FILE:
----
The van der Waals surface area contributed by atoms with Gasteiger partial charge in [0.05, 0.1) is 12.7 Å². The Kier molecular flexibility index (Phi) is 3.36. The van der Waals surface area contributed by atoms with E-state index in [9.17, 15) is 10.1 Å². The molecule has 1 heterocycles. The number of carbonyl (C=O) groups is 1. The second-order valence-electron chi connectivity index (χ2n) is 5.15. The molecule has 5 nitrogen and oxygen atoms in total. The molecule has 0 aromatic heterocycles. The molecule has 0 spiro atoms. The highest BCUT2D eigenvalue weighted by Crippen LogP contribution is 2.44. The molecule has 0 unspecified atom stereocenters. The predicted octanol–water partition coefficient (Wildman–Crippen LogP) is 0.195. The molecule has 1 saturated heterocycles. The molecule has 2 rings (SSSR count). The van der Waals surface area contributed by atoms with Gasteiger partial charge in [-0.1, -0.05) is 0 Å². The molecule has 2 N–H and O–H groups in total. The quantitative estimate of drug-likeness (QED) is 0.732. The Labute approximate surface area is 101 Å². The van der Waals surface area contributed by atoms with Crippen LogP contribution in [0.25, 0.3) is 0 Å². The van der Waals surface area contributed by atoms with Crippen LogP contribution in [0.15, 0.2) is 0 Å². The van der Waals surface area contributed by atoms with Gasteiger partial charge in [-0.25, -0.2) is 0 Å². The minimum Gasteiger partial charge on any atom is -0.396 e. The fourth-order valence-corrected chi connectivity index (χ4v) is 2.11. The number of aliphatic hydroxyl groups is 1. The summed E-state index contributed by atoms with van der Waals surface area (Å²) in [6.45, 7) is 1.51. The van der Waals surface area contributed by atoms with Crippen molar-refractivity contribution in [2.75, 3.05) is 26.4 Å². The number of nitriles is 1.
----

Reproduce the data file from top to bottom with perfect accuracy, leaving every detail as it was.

The van der Waals surface area contributed by atoms with Gasteiger partial charge in [0.05, 0.1) is 12.7 Å². The Kier molecular flexibility index (Phi) is 3.36. The van der Waals surface area contributed by atoms with E-state index in [9.17, 15) is 10.1 Å². The molecule has 1 heterocycles. The number of carbonyl (C=O) groups is 1. The second-order valence-electron chi connectivity index (χ2n) is 5.15. The molecule has 5 nitrogen and oxygen atoms in total. The molecule has 0 aromatic heterocycles. The molecule has 0 spiro atoms. The highest BCUT2D eigenvalue weighted by Crippen LogP contribution is 2.44. The molecule has 0 unspecified atom stereocenters. The predicted octanol–water partition coefficient (Wildman–Crippen LogP) is 0.195. The molecule has 1 saturated heterocycles. The molecule has 2 rings (SSSR count). The van der Waals surface area contributed by atoms with Gasteiger partial charge in [-0.1, -0.05) is 0 Å². The molecule has 2 N–H and O–H groups in total. The quantitative estimate of drug-likeness (QED) is 0.732. The Labute approximate surface area is 101 Å². The van der Waals surface area contributed by atoms with Crippen LogP contribution in [0.25, 0.3) is 0 Å². The van der Waals surface area contributed by atoms with Crippen LogP contribution in [0.15, 0.2) is 0 Å². The van der Waals surface area contributed by atoms with Gasteiger partial charge in [-0.25, -0.2) is 0 Å². The minimum Gasteiger partial charge on any atom is -0.396 e. The fourth-order valence-corrected chi connectivity index (χ4v) is 2.11. The number of aliphatic hydroxyl groups is 1. The summed E-state index contributed by atoms with van der Waals surface area (Å²) in [6.45, 7) is 1.51. The van der Waals surface area contributed by atoms with Crippen molar-refractivity contribution in [2.75, 3.05) is 26.4 Å². The number of nitriles is 1.